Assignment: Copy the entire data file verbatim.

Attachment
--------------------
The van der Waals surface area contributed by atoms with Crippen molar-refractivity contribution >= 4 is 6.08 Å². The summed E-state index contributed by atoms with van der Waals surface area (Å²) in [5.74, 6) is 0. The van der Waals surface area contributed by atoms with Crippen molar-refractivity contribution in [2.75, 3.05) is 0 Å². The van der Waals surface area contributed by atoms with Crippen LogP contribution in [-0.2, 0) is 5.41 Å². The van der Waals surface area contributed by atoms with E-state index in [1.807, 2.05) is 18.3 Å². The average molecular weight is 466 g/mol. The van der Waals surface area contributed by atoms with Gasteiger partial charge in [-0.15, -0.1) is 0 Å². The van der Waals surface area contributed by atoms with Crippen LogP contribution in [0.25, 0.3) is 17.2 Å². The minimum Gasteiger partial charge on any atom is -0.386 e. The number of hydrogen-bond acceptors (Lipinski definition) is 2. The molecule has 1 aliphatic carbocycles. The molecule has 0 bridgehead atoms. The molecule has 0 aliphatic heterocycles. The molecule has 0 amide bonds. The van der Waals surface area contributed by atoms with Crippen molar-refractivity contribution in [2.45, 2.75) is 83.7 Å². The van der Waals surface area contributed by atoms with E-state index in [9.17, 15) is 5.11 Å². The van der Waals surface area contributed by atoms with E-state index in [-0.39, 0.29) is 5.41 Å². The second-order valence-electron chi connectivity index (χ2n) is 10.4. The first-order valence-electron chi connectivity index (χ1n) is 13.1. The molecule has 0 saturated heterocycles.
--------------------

The van der Waals surface area contributed by atoms with Crippen molar-refractivity contribution >= 4 is 6.08 Å². The summed E-state index contributed by atoms with van der Waals surface area (Å²) in [5.74, 6) is 0. The van der Waals surface area contributed by atoms with Crippen molar-refractivity contribution in [2.75, 3.05) is 0 Å². The van der Waals surface area contributed by atoms with Crippen LogP contribution in [-0.2, 0) is 5.41 Å². The van der Waals surface area contributed by atoms with E-state index in [1.807, 2.05) is 18.3 Å². The average molecular weight is 466 g/mol. The van der Waals surface area contributed by atoms with Gasteiger partial charge in [-0.15, -0.1) is 0 Å². The van der Waals surface area contributed by atoms with Crippen LogP contribution in [0.25, 0.3) is 17.2 Å². The minimum Gasteiger partial charge on any atom is -0.386 e. The number of hydrogen-bond acceptors (Lipinski definition) is 2. The molecule has 1 aliphatic carbocycles. The molecule has 0 bridgehead atoms. The molecule has 0 aliphatic heterocycles. The molecule has 0 amide bonds. The van der Waals surface area contributed by atoms with Crippen molar-refractivity contribution in [2.45, 2.75) is 83.7 Å². The van der Waals surface area contributed by atoms with E-state index in [9.17, 15) is 5.11 Å². The van der Waals surface area contributed by atoms with E-state index in [-0.39, 0.29) is 5.41 Å². The second-order valence-electron chi connectivity index (χ2n) is 10.4. The first-order valence-electron chi connectivity index (χ1n) is 13.1. The molecule has 0 saturated heterocycles.